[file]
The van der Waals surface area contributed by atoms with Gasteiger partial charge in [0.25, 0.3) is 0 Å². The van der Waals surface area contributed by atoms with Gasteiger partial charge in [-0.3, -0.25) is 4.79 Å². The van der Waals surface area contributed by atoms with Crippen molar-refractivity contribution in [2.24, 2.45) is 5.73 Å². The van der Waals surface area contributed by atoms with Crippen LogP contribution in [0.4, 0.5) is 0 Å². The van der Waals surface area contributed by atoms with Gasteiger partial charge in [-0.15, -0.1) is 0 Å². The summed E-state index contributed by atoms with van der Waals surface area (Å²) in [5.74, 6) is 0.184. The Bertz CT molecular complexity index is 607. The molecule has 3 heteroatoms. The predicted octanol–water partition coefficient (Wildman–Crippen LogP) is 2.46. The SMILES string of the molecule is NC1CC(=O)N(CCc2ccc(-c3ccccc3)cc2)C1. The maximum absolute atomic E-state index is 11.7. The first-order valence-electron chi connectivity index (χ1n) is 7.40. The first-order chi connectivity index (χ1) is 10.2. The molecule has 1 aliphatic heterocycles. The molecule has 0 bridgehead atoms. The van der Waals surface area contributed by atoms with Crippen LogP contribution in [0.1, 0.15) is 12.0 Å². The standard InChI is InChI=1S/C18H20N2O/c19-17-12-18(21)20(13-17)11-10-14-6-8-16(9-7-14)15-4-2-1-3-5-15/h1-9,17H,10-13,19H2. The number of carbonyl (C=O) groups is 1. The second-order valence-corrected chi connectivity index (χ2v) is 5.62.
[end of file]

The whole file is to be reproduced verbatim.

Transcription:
The van der Waals surface area contributed by atoms with Gasteiger partial charge in [0.25, 0.3) is 0 Å². The van der Waals surface area contributed by atoms with Gasteiger partial charge in [-0.3, -0.25) is 4.79 Å². The van der Waals surface area contributed by atoms with Crippen molar-refractivity contribution in [2.24, 2.45) is 5.73 Å². The van der Waals surface area contributed by atoms with Crippen LogP contribution in [0.4, 0.5) is 0 Å². The van der Waals surface area contributed by atoms with Gasteiger partial charge in [-0.15, -0.1) is 0 Å². The summed E-state index contributed by atoms with van der Waals surface area (Å²) in [5.74, 6) is 0.184. The Bertz CT molecular complexity index is 607. The molecule has 3 heteroatoms. The predicted octanol–water partition coefficient (Wildman–Crippen LogP) is 2.46. The SMILES string of the molecule is NC1CC(=O)N(CCc2ccc(-c3ccccc3)cc2)C1. The maximum absolute atomic E-state index is 11.7. The first-order valence-electron chi connectivity index (χ1n) is 7.40. The first-order chi connectivity index (χ1) is 10.2. The molecule has 1 aliphatic heterocycles. The molecule has 0 bridgehead atoms. The van der Waals surface area contributed by atoms with Crippen LogP contribution in [0.1, 0.15) is 12.0 Å². The standard InChI is InChI=1S/C18H20N2O/c19-17-12-18(21)20(13-17)11-10-14-6-8-16(9-7-14)15-4-2-1-3-5-15/h1-9,17H,10-13,19H2. The number of carbonyl (C=O) groups is 1. The second-order valence-corrected chi connectivity index (χ2v) is 5.62.